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How to Avoid Summer Withdrawal


How to Avoid Summer Withdrawal


Imagine you’re reclined in a pool chair, sipping pink lemonade as the sun warms your shoulders. You’re contemplating whether to jump in the pool or help yourself to another fruit kebob from the plate of endless fruit kebobs, as it is summertime, and this is the toughest decision you’ve had to make yet this break. The idea of fruit on a stick is too appealing for you to pass up, and you skip gleefully to the picnic table only to find that there is no more delicious summer food left. In fact, you’re the only person at the picnic, and you’re suddenly freezing. You feel a drop of icy rain on your cheek and poof! You’re awake. Summer is over and it’s time to face the truth that is windy, rainy, chilly autumn in Boston. But there is a way to keep summer fun alive in fall: by bringing favorite hot weather foods into the chilly season! One of summer’s greatest gifts is that it gives us a reason to eat treats of all colors, even when they aren’t completely natural. What I miss most are bright foods from vibrant summer barbecues. For instance, corn on the cob. The sweet, buttery flavor that comes from corn is the closest thing to comfort food in a season that is more about the loud and the bold. This is why corn fits perfectly into the chilly fall. With Thanksgiving right around the corner, a warm corn pudding will delight those in need of a little extra comfort.

Corn Pudding Active Time: 20 minutes; Total Time: 70 minutes Makes 4 servings.

  • 4 ounces cream cheese, softened
  • 15 ounce can creamed corn
  • 3/4 cup frozen corn, thawed
  • 1/2 cup cornmeal
  • 1/2 onion, chopped
  • 2/3 cup milk
  • 3 tablespoons butter, melted
  • 1 Egg, beaten
  • 1/2 cup shredded cheddar cheese
  • 1 tablespoon sugar
  1. Preheat oven to 350 degrees; butter a 1-quart casserole dish and set aside.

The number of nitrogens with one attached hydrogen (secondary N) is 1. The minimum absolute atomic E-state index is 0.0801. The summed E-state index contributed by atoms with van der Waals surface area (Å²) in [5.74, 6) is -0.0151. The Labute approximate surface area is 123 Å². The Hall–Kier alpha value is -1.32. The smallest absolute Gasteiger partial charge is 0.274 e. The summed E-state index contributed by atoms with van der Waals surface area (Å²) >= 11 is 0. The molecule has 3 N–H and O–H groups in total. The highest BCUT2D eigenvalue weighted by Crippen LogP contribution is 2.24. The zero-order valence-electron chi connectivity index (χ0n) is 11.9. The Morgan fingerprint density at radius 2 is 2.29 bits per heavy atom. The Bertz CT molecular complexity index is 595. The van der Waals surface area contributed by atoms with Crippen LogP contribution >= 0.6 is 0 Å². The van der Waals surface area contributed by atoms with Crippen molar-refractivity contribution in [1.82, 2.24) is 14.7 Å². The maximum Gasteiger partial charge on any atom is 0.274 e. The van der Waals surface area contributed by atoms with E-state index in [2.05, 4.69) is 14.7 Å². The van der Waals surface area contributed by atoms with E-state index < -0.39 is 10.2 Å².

2. Beat cream cheese, creamed corn, thawed corn, cornmeal and chopped onion until well combined.
  3. Stir in milk, melted butter, egg, cheddar and sugar and mix well. Season with salt and pepper. Spread into prepared dish and bake for 50 minutes. Let stand 10 minutes before serving.

Corn pudding usually helps me get over my barbecue withdrawal, but I also need a substitute for my favorite summer fair food, fried Oreos. Fried Oreos are gluttonous, terrible, wonderful morsels, and life without them is difficult to comprehend. Of course, one can still make them at home, but the experience of eating them on squeaky carnival rides makes them even more taboo. In order to bring some so-bad-its-good flavor into the fall, try frying a Thanksgiving pumpkin pie.

Deep Fried Pumpkin Pie Active Time: 20 minutes; Total Time: 30 minutes Makes 8 servings.

  • One 15-0unce can pumpkin pie filling
  • Dough for 1 9” Pie (can use store bought)
  • 1 cup cinnamon Sugar
  • Oil
  1. Roll out dough into 9” circle. Evenly distribute pie filling on one half of dough. Fold other half over filling and press until secure.
  2. Put oil in sauce pan and begin to heat. Test small piece of dough in oil and when it sizzles, the oil is ready.
  3. Carefully put pie in pan and fry until golden brown on each side, about three minutes. Remove from oil and place on cooling rack, sprinkle with cinnamon sugar.

There it is, no need to give up summer’s delicious perks; the only excuse would be lack of creativity. If that is in short supply on a gray autumn day in Boston, treat yourself to a scoop of ice cream. Rain or shine, that dairy delight is always in season.